The drama, Oasis, based on Michel Faber’s novel The Book of Strange New Things, stars Game of Thrones’ Richard Madden as a priest who travels to a new colony on a distant planet where something menacing is afoot.* It is a polished, well-made, not particularly revelatory genre show along the lines of Amazon’s other polished but not particularly revelatory genre dramas, Man in the High Castle and Goliath. You’ve seen something like it before, but it won’t hurt to watch it again.
And then there is Amy Sherman-Palladino’s promising period dramedy The Marvelous Mrs. Maisel. With it, the creator of Gilmore Girls and Bunheads tweaks her trademarks in ways both little and significant. Stepping into the role of fast-talking dame who uses her chatter to obscure what has, for Sherman-Palladino, previously been WASP angst but is now Jewish shpilkes is Rachel Brosnahan (House of Cards, Crisis in Six Scenes, a little earthier than Lauren Graham or Sutton Foster) as Miriam “Midge” Maisel, an upper-class Jewish housewife. (If Mrs. Maisel gets picked up, Amazon will be home to the two most Jewish shows on television, the other being Transparent. Mrs. Maisel begins with a punchline about treyf shrimp eggrolls and is greatly concerned with a rabbi showing up for Yom Kippur break fast.)
Midge, a Bryn Mawr graduate, lives in a classic six on the Upper West Side with her two children and her husband Joel (Michael Zegen), a businessman who wants to be a stand-up comic.* Like Lorelai Gilmore and Bunheads’ Michelle Simms, she’s a whirligig, a charmer, a fast talker. Unlike them, she’s stuck in the 1950s and so puts all her energy into her husband, who fancies he’s a hipster. Midge is constantly in motion, trying to give Joel the life she think he wants. She wakes up before him every morning to do her face and then climbs back into bed, so he thinks she woke up like that; she measures the size of her body parts daily; and she’s forever lugging perfect briskets over to the comedy club, so Joel can get a good time for open mic night.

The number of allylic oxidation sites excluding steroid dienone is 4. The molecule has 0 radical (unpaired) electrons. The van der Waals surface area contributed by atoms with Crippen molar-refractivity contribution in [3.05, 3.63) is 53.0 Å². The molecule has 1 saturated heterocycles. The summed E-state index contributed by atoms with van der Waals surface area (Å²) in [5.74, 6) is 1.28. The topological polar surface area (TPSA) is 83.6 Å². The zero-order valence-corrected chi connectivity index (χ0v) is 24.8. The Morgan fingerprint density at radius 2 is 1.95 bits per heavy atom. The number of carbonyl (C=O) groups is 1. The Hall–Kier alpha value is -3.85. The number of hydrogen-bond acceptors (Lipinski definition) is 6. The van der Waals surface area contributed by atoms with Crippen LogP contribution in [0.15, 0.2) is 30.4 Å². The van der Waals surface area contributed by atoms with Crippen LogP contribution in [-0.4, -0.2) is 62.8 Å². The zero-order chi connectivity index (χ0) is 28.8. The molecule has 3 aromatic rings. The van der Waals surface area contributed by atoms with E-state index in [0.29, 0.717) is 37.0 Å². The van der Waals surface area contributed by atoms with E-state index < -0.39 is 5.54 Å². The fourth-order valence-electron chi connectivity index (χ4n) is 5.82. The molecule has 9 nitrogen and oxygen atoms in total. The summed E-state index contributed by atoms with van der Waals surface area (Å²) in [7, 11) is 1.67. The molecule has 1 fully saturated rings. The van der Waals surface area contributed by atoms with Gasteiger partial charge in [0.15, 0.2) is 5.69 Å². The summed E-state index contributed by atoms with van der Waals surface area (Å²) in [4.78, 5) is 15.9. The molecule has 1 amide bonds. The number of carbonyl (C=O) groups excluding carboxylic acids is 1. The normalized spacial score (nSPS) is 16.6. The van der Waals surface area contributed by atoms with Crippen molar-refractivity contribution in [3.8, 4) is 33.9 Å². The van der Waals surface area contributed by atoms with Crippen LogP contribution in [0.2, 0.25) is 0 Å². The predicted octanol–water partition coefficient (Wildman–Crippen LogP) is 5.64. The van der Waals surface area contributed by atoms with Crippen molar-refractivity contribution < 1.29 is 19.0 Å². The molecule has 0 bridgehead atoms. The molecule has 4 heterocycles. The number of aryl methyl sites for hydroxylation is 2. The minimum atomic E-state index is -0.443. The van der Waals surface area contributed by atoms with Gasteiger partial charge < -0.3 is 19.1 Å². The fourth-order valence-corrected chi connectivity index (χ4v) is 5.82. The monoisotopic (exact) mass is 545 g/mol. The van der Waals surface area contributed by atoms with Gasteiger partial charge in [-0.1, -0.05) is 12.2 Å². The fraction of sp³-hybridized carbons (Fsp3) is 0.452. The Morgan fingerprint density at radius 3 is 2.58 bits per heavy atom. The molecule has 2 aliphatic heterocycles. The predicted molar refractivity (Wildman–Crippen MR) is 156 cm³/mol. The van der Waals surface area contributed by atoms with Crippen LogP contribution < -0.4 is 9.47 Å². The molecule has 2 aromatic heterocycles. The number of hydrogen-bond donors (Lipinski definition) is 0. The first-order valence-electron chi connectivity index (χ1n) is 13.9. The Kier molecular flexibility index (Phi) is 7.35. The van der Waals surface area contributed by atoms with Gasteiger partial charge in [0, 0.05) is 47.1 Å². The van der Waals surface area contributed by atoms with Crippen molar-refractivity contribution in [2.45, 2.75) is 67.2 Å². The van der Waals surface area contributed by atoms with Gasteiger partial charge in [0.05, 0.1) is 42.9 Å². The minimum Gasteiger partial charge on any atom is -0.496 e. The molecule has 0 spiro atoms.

But Midge has somehow failed to notice that Joel’s an unoriginal, a guy who steals jokes from Bob Newhart. She’s the one with the talent, which is eventually revealed in a bravura, impromptu, personal stand-up set. (This is not meant as an insult, but Midge’s set reminded me of the very first number in Studio 60 on the Sunset Strip: That was decent, but can you do it again?) Sherman-Palladino’s performative characters often comedically filibuster the audience, they just do so while grandstanding in the town diner, not on a stage. But the stage actually helps corral Sherman-Palladino’s more madcap impulses. Like Midge, she has to save her best stuff for the routine, and that introduces a welcome streak of discipline, both verbal and thematic, into Sherman-Palladino’s charming but manic work. I hope Amazon has already decided to pick this one up.
*Correction, March 20: This piece originally misspelled Michael Zegen’s last name.
*Correction, March 22: It also misspelled Michel Faber’s first name.